FINAL BILL REPORT
This analysis was prepared by non-partisan legislative staff for the use of legislative members in their deliberations. This analysis is not a part of the legislation nor does it constitute a statement of legislative intent.
C 90 L 16
Synopsis as Enacted
Brief Description: Providing for suicide awareness and prevention education for safer homes.
Sponsors: House Committee on Finance (originally sponsored by Representatives Orwall, Blake, Kretz, Sullivan, Cody, Jinkins, Kagi, Goodman, Ormsby, Tharinger, Rossetti and Reykdal).
House Committee on Judiciary
House Committee on Appropriations
House Committee on Finance
Senate Committee on Human Services, Mental Health & Housing
Senate Committee on Ways & Means
The Department of Health (DOH) has developed a statewide suicide prevention plan (Plan) containing goals and recommendations on policies, system change, and community action to reduce suicides. The Plan includes among its core principles that suicide is a preventable public health problem and that everyone has a role in suicide prevention. The Plan contains numerous recommendations, including: engaging communities in suicide prevention through awareness programs; improving and expanding suicide assessment, treatment, and management for health professionals; and supporting legislation, technology, and public education to reduce access by people in crisis to lethal means, including firearms and medications.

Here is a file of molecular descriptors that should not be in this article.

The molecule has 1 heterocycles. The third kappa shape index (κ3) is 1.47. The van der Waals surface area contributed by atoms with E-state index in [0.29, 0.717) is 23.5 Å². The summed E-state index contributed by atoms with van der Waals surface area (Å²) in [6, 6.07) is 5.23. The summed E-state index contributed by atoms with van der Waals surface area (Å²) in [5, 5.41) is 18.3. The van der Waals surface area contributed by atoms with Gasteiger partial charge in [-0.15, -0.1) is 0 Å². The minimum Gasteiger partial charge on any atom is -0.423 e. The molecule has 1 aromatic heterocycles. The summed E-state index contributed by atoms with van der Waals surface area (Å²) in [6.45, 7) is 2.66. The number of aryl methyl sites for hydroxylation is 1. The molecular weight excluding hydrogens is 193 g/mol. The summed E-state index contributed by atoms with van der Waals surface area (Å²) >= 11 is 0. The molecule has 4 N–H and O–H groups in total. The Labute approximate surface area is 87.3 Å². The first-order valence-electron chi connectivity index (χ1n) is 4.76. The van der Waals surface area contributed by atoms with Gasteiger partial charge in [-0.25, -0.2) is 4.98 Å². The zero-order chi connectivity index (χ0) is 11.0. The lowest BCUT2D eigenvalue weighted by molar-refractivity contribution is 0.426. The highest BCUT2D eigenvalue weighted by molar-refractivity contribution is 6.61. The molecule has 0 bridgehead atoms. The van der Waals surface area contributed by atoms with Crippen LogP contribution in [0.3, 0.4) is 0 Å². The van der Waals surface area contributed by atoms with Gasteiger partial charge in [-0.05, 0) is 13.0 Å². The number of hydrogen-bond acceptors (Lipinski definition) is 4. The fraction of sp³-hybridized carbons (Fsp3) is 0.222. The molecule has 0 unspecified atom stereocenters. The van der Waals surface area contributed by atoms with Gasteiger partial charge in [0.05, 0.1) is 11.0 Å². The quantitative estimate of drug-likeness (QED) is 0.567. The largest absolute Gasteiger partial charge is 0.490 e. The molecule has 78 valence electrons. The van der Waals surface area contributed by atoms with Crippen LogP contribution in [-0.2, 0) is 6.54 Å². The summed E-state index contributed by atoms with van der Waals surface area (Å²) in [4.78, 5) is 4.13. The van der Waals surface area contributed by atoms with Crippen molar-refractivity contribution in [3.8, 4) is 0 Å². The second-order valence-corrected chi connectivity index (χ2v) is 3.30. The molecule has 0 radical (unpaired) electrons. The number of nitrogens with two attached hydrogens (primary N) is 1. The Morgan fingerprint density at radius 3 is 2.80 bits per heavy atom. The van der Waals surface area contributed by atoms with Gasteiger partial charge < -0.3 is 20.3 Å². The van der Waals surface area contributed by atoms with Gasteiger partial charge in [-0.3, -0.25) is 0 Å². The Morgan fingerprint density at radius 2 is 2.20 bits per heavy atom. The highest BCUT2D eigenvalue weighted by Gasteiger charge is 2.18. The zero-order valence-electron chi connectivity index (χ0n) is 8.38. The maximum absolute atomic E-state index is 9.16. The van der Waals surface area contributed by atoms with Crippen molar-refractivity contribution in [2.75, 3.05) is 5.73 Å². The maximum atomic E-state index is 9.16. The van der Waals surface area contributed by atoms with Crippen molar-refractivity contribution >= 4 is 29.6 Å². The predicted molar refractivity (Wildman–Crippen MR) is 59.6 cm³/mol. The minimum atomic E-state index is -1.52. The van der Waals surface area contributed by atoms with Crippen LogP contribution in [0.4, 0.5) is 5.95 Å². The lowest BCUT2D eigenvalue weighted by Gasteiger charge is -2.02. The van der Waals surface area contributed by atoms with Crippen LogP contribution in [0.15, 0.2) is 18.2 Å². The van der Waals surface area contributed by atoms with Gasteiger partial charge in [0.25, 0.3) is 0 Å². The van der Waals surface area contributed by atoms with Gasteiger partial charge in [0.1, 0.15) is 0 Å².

Suicide Assessment, Treatment, and Management Training.
Certain licensed health professionals are required to complete training in suicide assessment, treatment, and management. Some of these professionals, like licensed social workers and psychologists, must complete the training every six years. Other professionals, like physicians, nurses, and physician assistants, only need to complete the training once. The training must be at least six hours in length, unless only screening and referral elements are appropriate for the professional's scope of practice, in which case the training only needs to be at least three hours in length.
Beginning January 1, 2017, the training must meet minimum standards adopted by the DOH in rule. The standards for six-hour trainings must require content specific to veterans and the assessment of issues related to imminent harm via lethal means or self-injurious behaviors.
Firearms Safety and Hunter Education.
The Washington Department of Fish and Wildlife (WDFW) is responsible for producing a firearms pamphlet that covers issues of firearms safety, the legal limits of firearms use, and information on firearms laws and regulations. This pamphlet is provided to the Department of Licensing for distribution to firearms dealers and persons authorized to issue concealed pistol licenses. Firearms dealers are required to give a copy of the pamphlet to firearms purchasers.